Ideas which arrive like this come from the intuitive regions of the brain, and it is only afterwards that it becomes apparent how they address all kinds of realities. Alison had said that she was torn between living at their new block, or living by the ocean. Mount Macedon rises up out of a plain in a similar way to an island rising from the sea, and the house is seen from a distance like a lighthouse is seen from the water. Visibility is an attribute of a site like this one. As we are nowhere near the sea, the presence of a lighthouse  is about other things than keeping boats safe. Lighthouses are a masculine form, with light shining out from the top, through lenses. Bruce was at that time the proprietor of a shop selling spectacles. Unlike a real lighthouse, this house has a room at the top for the purpose of looking out at the view rather than housing a light to be seen from a distance. Lenses such as spectacles and binoculars may be used to look at the view more effectively.

Light is a metaphor for knowledge, and this fact is particularly potent in a beacon warning ships of danger. In this lighthouse-in-reverse the rays of the sun enter the top of the tower, which serves as a Study, and reflect down the stairway. Each side of the stair is lined with mirrors. Plato links knowledge with light in his Analogy of the Cave, in which he compared normal existence to living in a cave with a fire illuminating shadow puppets which cast shadows on the wall. To become enlightened, a person must leave this unreal world and go up into the sunlight of truth and see the world as it actually is. For Plato, enlightenment was a male concern. In this house the Sitting room, located below the Study, and having a fireplace, may be understood as the cave. The journey up the stairs to the panoramic view above may be experienced as an architectural setting of the philosophical goal of enlightenment.

As I researched lighthouses, I noticed that the tower is usually accompanied by cottages. The design of the house includes three ‘cottages’ adjacent to the tower. In pre-industrial times the cottage was a place of manufacture. Women made objects which they owned and sold on their own terms, so a cottage can be seen as a symbol of female power. Alison is a primary school teacher and therefore constructs and disseminates knowledge. The relationship between male and female power is a major theme in our times, and the design embodies this in a symbolic form. As artist Narelle Jubelin has pointed out, nineteenth century lighthouses are emblems of patriarchy in the landscape. This house reflects something different: the challenge of feminist thought to the previously unquestioned dominance of male power.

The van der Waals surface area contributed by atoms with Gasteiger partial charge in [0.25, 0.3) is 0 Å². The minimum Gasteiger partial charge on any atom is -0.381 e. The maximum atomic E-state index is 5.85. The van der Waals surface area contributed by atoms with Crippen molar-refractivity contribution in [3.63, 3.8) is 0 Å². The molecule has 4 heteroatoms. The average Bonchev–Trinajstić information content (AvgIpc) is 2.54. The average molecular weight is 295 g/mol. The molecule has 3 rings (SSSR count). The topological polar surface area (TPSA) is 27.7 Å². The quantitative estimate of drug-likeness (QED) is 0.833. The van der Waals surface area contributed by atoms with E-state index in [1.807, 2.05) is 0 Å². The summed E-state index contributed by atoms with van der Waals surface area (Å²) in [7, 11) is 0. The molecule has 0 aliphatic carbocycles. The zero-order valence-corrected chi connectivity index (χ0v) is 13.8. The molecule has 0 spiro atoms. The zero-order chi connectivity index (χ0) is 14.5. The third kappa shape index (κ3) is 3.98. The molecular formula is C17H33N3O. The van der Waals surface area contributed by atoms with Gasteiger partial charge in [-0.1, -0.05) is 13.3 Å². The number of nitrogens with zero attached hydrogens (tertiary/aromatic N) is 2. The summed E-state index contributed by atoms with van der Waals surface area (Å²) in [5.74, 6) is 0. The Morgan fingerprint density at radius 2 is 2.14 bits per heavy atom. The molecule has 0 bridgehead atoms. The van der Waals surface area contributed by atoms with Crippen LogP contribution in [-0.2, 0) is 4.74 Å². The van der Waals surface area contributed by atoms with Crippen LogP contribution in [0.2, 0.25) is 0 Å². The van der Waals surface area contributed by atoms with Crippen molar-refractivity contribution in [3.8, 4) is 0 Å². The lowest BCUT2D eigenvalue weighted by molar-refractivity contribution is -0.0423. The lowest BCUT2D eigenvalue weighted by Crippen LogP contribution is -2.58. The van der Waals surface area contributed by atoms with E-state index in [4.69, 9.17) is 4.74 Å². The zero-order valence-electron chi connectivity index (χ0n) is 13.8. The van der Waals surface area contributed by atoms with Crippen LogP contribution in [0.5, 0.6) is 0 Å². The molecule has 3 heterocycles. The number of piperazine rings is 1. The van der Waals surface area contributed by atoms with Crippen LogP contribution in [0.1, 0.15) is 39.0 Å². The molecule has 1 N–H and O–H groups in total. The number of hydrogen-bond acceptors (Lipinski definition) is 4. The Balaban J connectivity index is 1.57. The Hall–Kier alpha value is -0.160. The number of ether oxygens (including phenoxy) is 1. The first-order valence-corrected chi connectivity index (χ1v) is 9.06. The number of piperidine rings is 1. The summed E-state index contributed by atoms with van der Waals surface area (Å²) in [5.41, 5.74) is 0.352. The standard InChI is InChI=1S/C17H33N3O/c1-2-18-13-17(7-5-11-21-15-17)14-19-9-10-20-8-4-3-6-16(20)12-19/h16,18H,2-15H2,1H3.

Inside the house the space between the cottages and the tower, which serves as a passage, is configured like a walkway between buildings. The passage widens out to a space like a village green; this is the Dining room. This space represents the possibility of a female public realm such as used to exist around the village pump, where opinions were expressed and decisions made. An antique pump located in a niche in the west wall of this space acknowledges this understanding .

 The visual imagery for this house was derived from a photograph of ‘Old Smokey’, a lighthouse built at Trial Bay in the late nineteenth century to a standard design. As it was a very small lighthouse and accompanying one-room building, it was necessary to enlarge the proportions quite a bit. This surprised me, as I expected to be scaling down from lighthouse to house.

The house is designed to provide the owners with many ways to experience the spectacular views. As well as the panoramic view at the top, there are large windows divided into dozens of small panes, and small windows oriented in particular directions. These windows ‘convert’ the cottages into parts of a  notional lunatic asylum, and refer to the role of these institutions in suppressing challenges from women to the existing paradigms of authority by classifying them as insane and under the power of the dark force of the moon.

There is a frameless sheet of glass between the tower and the Main bedroom which appears to be a nothing more than a gap between buildings, so that the view itself is emphasised, rather than the frame through which it is seen. Other kinds of views are available (along with slight vertigo) from the walkway around the top of the tower, and from the wharf-like deck leading to the front door.

The design of the house very carefully follows typical details of rendered stone or brick architecture from the mid-nineteenth century, although the construction method is pine stud framing incorporating insulation and clad with cement sheet and a textured finish. The pylons supporting the south side of the house imitate cast iron pipe construction, but are actually thin steel posts within compressed cement sheet pipe sections, studded with dome head bolts to imitate rivets.

As in all fiction, deception is rife. The chimney of the fireplace is carefully disguised as the vent at the top of the lighthouse. The stair to the basement room is concealed within the coat cupboard at the entry into the sitting room.

Each visitor to The Lighthouse brings with them many lighthouse memories and associations, and the house acts as a catalyst to trigger these. In my experience ideas which are intuitive are likely to have this kind of potency. As Annie Stevens said in her wonderful article in The Age titled Guided by the Light (18/9/2010) ‘The lighthouse, as Virginia Woolf reasoned, is an almost perfect receptacle for projected symbolism. With the isolation, the wild ocean that surrounds it, the old tales of shipwrecks, its guiding role and the faint, salty whiff of madness, it’s ripe for plumbing for hidden meanings.’

Acknowledgement: While designing this house I was assisted in our studio by Dr.Mirjana Lozanovska who contributed many insights into the relationship between the evolution of feminist theory and the metaphor linking light with knowledge.

Fiction and non-fiction narratives in architecture